Back in his quarters, Marcus is looking at a photo of a young man in desert camo, his son, Jeffrey, whom Sam asks after. Marcus smiles and says his son is jealous of him, not a lot of water where he is. We also quickly learn that “D.C. is falling apart”, when Marcus shows Sam ground transmissions revealing the U.S. president is facing impeachment and several four-star generals have quit. He follows it up with a short story about Ronald Reagan that seems irrelevant, but lets him deliver the key quote: “If there’s one absolute truth to being the man with your finger on the button, that’s it: they have to think you’re crazy.” He and Sam drink to being 500 miles under and away from it all, then he tells Sam that after this tour he needs to take a desk job and start a family with his wife Christine. Sam starts to protest, but Marcus adds that whatever Sam thinks he owes, he’s paid Marcus a hundred times over.
The Chief approaches Grace to say he gave the two men talking shit about her a week’s latrine duty, and that it’s not that she’s a woman, you see . . . Grace nods and says “It’s because I haven’t earned their respect.” He’s taken aback by her understanding, but one beat later, she firmly orders they get two weeks latrine duty and goes on to tell the Chief to address her by her rank or Ma’am, not her first name, thank you very much. Snap!
Marcus comes onto the con, some time later as all hands are present and accounted for, and asks for a position report. They’re crossing the equator, Grace tells him, and he nods to Cameron and La Bamba floods over the loudspeakers. Newbie Grace looks on in shock as everyone starts dancing, Cortez struts into the con with a leather jacket and sunglasses, which she slides on Marcus’s laughing face. As general revelry reigns, Sam returns to the con and shares a look with Marcus. He snaps off a slow salute to a verklempt Sam, who returns it smartly. All in a day’s work on the Colorado.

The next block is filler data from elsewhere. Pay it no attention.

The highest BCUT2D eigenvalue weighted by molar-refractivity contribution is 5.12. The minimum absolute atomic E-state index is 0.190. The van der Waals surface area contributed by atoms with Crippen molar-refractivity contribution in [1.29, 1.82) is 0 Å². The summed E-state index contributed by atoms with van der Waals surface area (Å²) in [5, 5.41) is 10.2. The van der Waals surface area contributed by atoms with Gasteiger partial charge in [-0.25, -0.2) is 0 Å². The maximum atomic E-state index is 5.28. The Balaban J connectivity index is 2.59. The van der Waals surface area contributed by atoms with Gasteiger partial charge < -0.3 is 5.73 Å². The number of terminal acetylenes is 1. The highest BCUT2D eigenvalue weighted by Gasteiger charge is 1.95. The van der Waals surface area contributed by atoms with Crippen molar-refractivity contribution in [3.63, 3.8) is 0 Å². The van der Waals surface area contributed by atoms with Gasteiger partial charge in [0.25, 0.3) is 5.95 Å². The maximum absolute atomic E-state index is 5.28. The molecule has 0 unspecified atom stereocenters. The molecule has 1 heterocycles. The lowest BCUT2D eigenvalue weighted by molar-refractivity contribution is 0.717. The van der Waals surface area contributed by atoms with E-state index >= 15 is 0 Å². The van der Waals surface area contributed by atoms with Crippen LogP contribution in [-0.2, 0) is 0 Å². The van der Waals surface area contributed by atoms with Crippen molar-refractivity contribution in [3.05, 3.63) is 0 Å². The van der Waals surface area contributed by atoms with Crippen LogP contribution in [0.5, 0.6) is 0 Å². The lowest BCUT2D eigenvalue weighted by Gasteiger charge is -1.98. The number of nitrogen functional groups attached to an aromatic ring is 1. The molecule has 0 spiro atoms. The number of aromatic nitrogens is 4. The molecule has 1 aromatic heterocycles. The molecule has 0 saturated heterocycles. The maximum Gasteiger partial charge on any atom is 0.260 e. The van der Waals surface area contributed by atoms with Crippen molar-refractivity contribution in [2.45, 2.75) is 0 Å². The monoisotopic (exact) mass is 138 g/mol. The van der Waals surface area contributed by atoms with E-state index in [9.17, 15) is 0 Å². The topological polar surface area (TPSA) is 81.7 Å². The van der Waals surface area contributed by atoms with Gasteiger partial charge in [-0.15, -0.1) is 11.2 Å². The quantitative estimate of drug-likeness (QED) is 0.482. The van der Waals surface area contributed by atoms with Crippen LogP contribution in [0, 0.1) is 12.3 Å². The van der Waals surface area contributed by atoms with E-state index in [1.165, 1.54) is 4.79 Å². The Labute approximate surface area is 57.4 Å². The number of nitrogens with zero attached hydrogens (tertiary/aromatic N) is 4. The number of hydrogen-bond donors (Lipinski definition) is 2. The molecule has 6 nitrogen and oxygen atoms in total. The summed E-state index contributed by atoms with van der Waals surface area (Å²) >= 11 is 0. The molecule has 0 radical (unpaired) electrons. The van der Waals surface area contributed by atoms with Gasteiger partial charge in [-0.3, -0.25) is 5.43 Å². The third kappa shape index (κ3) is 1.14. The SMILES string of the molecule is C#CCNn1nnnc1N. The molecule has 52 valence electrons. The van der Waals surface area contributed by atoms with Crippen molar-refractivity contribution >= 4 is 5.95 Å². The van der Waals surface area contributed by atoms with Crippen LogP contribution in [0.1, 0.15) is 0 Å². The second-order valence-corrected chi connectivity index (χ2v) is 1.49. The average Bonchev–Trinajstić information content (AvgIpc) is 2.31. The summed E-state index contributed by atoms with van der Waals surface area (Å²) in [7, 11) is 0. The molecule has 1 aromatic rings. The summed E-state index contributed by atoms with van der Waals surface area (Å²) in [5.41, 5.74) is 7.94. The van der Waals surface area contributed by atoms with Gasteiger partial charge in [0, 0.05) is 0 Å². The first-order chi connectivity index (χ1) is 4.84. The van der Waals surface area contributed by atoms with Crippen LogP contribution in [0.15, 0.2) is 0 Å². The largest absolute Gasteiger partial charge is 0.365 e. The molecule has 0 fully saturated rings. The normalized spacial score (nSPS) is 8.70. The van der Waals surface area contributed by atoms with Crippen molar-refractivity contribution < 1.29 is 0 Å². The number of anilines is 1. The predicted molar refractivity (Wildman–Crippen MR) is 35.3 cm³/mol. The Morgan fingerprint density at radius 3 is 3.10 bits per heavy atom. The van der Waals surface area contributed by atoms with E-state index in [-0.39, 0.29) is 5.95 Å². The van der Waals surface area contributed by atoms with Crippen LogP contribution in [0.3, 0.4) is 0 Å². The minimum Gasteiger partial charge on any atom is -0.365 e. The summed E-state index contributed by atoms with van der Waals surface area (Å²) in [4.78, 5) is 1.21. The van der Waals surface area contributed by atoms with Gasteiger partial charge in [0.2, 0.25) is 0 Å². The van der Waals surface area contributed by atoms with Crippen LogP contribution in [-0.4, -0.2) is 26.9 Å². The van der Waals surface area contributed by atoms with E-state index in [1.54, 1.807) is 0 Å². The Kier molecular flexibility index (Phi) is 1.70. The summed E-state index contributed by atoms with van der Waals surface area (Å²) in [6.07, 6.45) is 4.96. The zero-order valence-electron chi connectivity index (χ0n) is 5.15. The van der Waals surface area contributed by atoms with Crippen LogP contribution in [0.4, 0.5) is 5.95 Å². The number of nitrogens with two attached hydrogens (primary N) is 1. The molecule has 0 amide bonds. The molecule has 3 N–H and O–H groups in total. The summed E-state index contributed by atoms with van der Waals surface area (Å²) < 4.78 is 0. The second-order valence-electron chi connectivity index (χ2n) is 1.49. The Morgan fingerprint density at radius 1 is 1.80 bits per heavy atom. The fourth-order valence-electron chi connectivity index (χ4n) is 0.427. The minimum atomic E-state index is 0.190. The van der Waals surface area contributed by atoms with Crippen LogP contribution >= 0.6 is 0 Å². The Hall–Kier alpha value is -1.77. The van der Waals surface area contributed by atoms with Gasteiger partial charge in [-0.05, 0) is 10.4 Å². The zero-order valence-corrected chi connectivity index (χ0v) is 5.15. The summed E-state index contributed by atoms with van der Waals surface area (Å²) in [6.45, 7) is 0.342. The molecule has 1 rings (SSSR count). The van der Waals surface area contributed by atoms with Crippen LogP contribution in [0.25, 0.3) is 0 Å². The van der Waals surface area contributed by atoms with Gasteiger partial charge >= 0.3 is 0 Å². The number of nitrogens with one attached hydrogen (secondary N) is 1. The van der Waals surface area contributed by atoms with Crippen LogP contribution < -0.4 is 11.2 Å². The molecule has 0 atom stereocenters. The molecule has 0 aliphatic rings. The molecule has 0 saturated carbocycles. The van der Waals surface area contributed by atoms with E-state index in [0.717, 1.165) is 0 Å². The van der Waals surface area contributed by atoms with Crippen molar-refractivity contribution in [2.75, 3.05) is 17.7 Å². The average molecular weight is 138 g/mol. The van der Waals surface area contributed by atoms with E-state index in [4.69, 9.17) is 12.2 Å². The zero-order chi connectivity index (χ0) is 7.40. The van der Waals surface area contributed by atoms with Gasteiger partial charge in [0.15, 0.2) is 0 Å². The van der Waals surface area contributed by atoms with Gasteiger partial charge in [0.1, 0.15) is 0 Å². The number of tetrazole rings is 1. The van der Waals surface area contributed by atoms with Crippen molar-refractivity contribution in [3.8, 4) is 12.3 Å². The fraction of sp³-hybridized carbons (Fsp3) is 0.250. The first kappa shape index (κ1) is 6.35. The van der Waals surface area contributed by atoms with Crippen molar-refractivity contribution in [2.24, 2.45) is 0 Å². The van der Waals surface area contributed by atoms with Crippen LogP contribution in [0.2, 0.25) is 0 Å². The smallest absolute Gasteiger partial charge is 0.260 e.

A loud beeping interrupts the partying, and everything gets serious right quick as a message comes in and Grace announces it’s a firing order from an Antarctic command channel. Sam wonders “Antarctica?” But Marcus and he run off to take their firing keys from a safe, and follow elaborate and strict procedures to authenticate them. As they bustle about, Grace, our audience proxy, helpfully points out that the Antarctic channel would only be used if…. the main command station had been taken out by a first strike, Sam finishes grimly.
They’re on the verge of firing, but have misgivings. Sam repeats Grace’s concern about the order coming from Antarctic instead of D.C. command, and urges Marcus to just take a look first. Marcus hesitates, considering, then asks the communications officer, Chris Cahill, to do so. Cahill pulls up some TV channels: the weather, a talk show, Hannah Montana. No reports of D.C. in trouble.
Marcus gets on the phone and asks for a firing order by proper channels. They are none too pleased, insisting he has a firing order. Marcus resists, they push. Then the commander launches into his first of many rousing speeches: “I’m sitting here watching Hannah Montana, so I’m not going to annihilate 4.3 million Pakistanis without hearing directly from someone whose authority I recognize!”
We cut to a couple stumbling into a hotel room amid kisses, and the woman’s breathless recitation of some features of heavy duty war weaponry that’s onboard the Colorado. It seems she’s designed a prototype weapon that also masks a sub’s electromagnetic signal, rendering it undetectable. (No doubt that will come in handy, eh?) She aggressively undresses and straddles her date on the bed, all the while suggesting he could get “his senator” to help hook her up with the Navy, which is going to want lots of these after tomorrow’s testing. Her smitten date agrees and they commence with the outmaking for half a minute, until our girl gets a text that simply says “472 Chaplin” and she runs out the door.
Back on ship, a deputy secretary of defense calls Marcus and relieves him of his command, instating XO Sam as commander and asking him to complete the order. Sam has a nervous Grace take Marcus’s key, but he can’t pull the trigger either, and in the end, asks the firing command to be sent over the proper channel. The line goes dead.